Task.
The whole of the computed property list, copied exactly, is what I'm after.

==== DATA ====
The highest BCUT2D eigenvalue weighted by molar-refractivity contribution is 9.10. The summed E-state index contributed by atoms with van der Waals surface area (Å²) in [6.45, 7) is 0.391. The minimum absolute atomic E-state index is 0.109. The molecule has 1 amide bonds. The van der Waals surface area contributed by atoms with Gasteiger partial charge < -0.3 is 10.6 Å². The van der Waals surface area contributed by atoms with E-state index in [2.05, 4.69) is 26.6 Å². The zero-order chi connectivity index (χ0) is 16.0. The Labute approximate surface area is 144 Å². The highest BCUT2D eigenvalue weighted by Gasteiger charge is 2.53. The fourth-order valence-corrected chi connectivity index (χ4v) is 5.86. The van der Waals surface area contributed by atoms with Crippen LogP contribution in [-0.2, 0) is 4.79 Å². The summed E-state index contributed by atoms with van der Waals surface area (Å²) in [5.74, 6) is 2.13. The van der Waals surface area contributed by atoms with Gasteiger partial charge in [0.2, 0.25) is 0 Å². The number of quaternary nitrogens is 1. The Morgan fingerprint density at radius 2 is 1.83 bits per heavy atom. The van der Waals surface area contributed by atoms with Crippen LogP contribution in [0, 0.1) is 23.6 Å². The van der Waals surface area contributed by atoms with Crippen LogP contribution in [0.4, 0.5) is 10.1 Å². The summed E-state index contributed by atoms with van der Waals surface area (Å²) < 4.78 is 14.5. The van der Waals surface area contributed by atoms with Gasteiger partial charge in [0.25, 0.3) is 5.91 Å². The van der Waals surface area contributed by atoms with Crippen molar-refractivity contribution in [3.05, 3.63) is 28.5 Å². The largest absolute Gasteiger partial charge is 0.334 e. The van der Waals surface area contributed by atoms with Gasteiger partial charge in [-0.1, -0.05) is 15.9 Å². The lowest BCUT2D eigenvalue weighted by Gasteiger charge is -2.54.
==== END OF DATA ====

The highest BCUT2D eigenvalue weighted by molar-refractivity contribution is 9.10. The summed E-state index contributed by atoms with van der Waals surface area (Å²) in [6.45, 7) is 0.391. The minimum absolute atomic E-state index is 0.109. The molecule has 1 amide bonds. The van der Waals surface area contributed by atoms with Gasteiger partial charge < -0.3 is 10.6 Å². The van der Waals surface area contributed by atoms with E-state index in [2.05, 4.69) is 26.6 Å². The zero-order chi connectivity index (χ0) is 16.0. The Labute approximate surface area is 144 Å². The highest BCUT2D eigenvalue weighted by Gasteiger charge is 2.53. The fourth-order valence-corrected chi connectivity index (χ4v) is 5.86. The van der Waals surface area contributed by atoms with Crippen LogP contribution in [-0.2, 0) is 4.79 Å². The summed E-state index contributed by atoms with van der Waals surface area (Å²) in [5.74, 6) is 2.13. The van der Waals surface area contributed by atoms with Gasteiger partial charge in [0.2, 0.25) is 0 Å². The number of quaternary nitrogens is 1. The Morgan fingerprint density at radius 2 is 1.83 bits per heavy atom. The van der Waals surface area contributed by atoms with Crippen LogP contribution in [0, 0.1) is 23.6 Å². The van der Waals surface area contributed by atoms with Crippen LogP contribution in [0.4, 0.5) is 10.1 Å². The summed E-state index contributed by atoms with van der Waals surface area (Å²) < 4.78 is 14.5. The van der Waals surface area contributed by atoms with Gasteiger partial charge in [0.25, 0.3) is 5.91 Å². The van der Waals surface area contributed by atoms with Crippen molar-refractivity contribution in [3.05, 3.63) is 28.5 Å². The largest absolute Gasteiger partial charge is 0.334 e. The van der Waals surface area contributed by atoms with Gasteiger partial charge in [-0.1, -0.05) is 15.9 Å². The lowest BCUT2D eigenvalue weighted by Gasteiger charge is -2.54.